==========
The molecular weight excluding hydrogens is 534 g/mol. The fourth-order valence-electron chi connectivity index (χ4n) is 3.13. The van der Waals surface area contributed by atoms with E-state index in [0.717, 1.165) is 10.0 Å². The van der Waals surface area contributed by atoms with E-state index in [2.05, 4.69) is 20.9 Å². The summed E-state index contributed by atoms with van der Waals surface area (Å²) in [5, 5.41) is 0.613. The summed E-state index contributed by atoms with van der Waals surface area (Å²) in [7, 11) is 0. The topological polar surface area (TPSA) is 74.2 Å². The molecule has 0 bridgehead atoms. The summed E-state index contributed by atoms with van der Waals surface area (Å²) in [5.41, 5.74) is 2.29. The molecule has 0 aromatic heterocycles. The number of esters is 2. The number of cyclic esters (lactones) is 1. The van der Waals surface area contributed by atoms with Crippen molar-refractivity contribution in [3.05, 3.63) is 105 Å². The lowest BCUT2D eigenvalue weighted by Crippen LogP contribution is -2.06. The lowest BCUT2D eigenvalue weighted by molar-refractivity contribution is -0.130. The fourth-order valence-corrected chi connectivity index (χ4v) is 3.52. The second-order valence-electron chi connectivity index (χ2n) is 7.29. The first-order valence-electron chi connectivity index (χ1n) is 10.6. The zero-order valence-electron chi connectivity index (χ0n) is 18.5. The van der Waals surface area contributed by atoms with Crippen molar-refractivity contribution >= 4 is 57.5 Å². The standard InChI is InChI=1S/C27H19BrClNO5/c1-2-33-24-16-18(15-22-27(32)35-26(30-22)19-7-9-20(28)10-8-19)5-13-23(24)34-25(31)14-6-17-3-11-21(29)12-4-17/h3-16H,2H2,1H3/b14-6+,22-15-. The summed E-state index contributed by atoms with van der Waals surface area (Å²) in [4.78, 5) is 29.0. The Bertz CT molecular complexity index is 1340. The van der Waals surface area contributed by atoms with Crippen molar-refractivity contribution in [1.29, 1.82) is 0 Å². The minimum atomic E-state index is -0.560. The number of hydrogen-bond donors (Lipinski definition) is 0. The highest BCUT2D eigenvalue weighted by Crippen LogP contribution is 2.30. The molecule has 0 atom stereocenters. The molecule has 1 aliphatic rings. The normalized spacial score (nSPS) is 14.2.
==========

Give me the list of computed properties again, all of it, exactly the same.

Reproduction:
The molecular weight excluding hydrogens is 534 g/mol. The fourth-order valence-electron chi connectivity index (χ4n) is 3.13. The van der Waals surface area contributed by atoms with E-state index in [0.717, 1.165) is 10.0 Å². The van der Waals surface area contributed by atoms with E-state index in [2.05, 4.69) is 20.9 Å². The summed E-state index contributed by atoms with van der Waals surface area (Å²) in [5, 5.41) is 0.613. The summed E-state index contributed by atoms with van der Waals surface area (Å²) in [7, 11) is 0. The topological polar surface area (TPSA) is 74.2 Å². The molecule has 0 bridgehead atoms. The summed E-state index contributed by atoms with van der Waals surface area (Å²) in [5.41, 5.74) is 2.29. The molecule has 0 aromatic heterocycles. The number of esters is 2. The number of cyclic esters (lactones) is 1. The van der Waals surface area contributed by atoms with Crippen molar-refractivity contribution in [3.05, 3.63) is 105 Å². The lowest BCUT2D eigenvalue weighted by Crippen LogP contribution is -2.06. The lowest BCUT2D eigenvalue weighted by molar-refractivity contribution is -0.130. The fourth-order valence-corrected chi connectivity index (χ4v) is 3.52. The second-order valence-electron chi connectivity index (χ2n) is 7.29. The first-order valence-electron chi connectivity index (χ1n) is 10.6. The zero-order valence-electron chi connectivity index (χ0n) is 18.5. The van der Waals surface area contributed by atoms with Crippen molar-refractivity contribution >= 4 is 57.5 Å². The standard InChI is InChI=1S/C27H19BrClNO5/c1-2-33-24-16-18(15-22-27(32)35-26(30-22)19-7-9-20(28)10-8-19)5-13-23(24)34-25(31)14-6-17-3-11-21(29)12-4-17/h3-16H,2H2,1H3/b14-6+,22-15-. The summed E-state index contributed by atoms with van der Waals surface area (Å²) in [4.78, 5) is 29.0. The Bertz CT molecular complexity index is 1340. The van der Waals surface area contributed by atoms with Crippen molar-refractivity contribution in [1.29, 1.82) is 0 Å². The minimum atomic E-state index is -0.560. The number of hydrogen-bond donors (Lipinski definition) is 0. The highest BCUT2D eigenvalue weighted by Crippen LogP contribution is 2.30. The molecule has 0 atom stereocenters. The molecule has 1 aliphatic rings. The normalized spacial score (nSPS) is 14.2.